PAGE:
Wet electrical wiring is extremely hazardous. If your basement or other enclosed space has standing water, shut off power to all appliances in that location ONLY if you can do so safely. A safety hazard exists when your service panel is either surrounded or affected by standing or running water. Any loose wires should be considered "live" and a definite hazard. Never attempt to remove fuses, switch open circuit breakers or operate switches while standing in water.
Do not use fishing waders, rubber boots or household rubber gloves to insulate you from electricity. These do not provide a sufficient insulation value to protect you from electric shock..
The appropriate jurisdictional inspector must inspect all electrical wiring in buildings that have been partially or fully covered by floodwater before being put into service again. Contact a qualified electrician immediately to respond to the electrical concern with a flooded space.
Unitil advises customers that if you notice a strong gas odor or if there is other evidence of a natural gas leak, leave the area and call Unitil and 911 immediately from a safe place. Don't return until you receive notification from Unitil or your first responder that all is safe.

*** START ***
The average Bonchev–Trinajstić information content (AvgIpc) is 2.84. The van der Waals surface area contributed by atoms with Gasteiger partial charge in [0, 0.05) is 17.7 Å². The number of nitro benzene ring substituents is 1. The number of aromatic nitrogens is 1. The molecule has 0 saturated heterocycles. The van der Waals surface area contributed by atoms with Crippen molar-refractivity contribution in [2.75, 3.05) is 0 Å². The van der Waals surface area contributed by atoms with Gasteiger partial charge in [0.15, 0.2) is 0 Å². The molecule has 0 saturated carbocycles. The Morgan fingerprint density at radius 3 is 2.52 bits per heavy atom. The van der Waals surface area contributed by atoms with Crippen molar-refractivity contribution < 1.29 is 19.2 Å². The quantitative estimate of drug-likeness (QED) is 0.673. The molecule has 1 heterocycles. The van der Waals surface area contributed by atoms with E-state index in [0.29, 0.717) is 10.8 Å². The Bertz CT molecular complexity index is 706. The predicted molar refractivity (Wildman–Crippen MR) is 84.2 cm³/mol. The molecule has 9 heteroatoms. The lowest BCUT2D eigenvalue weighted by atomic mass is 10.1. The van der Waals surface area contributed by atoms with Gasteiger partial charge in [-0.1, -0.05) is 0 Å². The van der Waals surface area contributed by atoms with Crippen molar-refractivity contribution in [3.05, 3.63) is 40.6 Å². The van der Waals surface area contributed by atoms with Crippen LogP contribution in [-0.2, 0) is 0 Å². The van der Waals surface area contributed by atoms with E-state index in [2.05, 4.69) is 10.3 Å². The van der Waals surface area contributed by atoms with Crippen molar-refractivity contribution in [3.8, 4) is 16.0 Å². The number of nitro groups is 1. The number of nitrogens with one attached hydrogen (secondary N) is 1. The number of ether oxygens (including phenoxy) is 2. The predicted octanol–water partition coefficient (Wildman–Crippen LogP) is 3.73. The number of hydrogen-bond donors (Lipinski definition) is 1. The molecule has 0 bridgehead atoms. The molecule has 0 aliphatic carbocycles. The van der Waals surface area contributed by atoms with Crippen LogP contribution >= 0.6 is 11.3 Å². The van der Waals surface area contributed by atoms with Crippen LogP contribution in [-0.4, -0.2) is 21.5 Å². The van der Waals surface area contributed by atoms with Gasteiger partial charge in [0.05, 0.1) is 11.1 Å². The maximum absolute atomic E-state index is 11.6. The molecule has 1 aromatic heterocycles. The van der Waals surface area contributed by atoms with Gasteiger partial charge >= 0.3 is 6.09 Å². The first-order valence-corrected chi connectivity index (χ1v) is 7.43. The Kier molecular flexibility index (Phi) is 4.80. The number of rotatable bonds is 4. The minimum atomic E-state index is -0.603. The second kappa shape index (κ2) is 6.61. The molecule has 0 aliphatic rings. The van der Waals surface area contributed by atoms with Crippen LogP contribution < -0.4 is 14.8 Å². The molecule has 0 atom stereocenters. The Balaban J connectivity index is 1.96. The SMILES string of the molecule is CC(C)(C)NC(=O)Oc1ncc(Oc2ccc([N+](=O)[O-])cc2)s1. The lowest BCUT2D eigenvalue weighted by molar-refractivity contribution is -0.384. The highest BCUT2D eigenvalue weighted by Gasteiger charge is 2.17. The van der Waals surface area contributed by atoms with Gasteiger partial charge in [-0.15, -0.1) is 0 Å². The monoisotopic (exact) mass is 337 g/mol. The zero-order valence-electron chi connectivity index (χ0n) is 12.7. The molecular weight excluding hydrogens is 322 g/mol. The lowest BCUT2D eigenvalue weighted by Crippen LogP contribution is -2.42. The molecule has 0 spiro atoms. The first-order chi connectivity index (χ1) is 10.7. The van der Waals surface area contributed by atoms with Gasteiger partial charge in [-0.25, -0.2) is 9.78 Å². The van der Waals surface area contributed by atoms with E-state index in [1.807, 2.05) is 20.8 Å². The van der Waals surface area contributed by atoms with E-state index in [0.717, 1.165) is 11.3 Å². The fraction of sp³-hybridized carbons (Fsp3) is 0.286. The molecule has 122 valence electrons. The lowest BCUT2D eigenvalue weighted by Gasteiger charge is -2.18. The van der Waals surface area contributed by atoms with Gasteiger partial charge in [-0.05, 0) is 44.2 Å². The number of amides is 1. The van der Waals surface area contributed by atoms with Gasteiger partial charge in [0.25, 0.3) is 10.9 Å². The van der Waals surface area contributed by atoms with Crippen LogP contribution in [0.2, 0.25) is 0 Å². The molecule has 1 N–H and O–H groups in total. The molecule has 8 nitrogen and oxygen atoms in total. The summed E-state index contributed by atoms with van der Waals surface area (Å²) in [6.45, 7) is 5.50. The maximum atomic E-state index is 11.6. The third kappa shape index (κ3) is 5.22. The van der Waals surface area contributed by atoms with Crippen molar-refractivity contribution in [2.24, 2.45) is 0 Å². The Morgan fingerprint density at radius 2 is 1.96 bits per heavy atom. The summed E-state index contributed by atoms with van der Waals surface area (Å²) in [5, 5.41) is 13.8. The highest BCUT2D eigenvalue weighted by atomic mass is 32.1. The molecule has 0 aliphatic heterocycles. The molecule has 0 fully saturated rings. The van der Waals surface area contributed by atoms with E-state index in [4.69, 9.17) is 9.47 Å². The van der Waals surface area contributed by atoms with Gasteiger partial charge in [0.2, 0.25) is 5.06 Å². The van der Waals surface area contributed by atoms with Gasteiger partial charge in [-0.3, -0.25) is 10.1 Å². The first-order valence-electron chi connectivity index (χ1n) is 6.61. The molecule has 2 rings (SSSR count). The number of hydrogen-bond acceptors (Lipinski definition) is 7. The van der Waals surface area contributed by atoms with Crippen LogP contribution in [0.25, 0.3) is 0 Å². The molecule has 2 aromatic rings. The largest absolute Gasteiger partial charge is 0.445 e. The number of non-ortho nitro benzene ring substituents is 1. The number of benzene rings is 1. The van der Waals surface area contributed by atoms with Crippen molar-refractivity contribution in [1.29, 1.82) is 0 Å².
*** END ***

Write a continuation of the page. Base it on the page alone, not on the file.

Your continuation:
If the natural gas is shut off at the meter, do not try to turn it back on. Contact Unitil to restore gas service because appliance pilot relights need to occur by Unitil to prevent the build-up of natural gas inside the dwelling.
After a flood, if water levels were high enough to cover the gas meter, call Unitil to check your meter and regulator before using your gas system. Floodwaters may have shifted your home or caused other stresses to the natural gas piping, establishing conditions that favor a gas leak.
If flooding has been severe, natural gas appliances should not be used until inspected by a qualified heating contractor, plumber or appliance repair representative. However, the cost of restoring some appliances to a safe operating condition may exceed the cost of a new appliance.
Do not attempt to place natural gas appliances back in service. A qualified heating contractor, plumber or appliance repair representative will check, clean, repair and pressure test all gas pipes, which may have been clogged with mud or debris.
Damage may also occur to switches, controls, thermostats, furnace heat exchangers, burner and pilot parts and result in rusting metals parts. A qualified heating contractor, plumber or appliance repair representative must perform any reconditioning or repairs to natural gas appliances.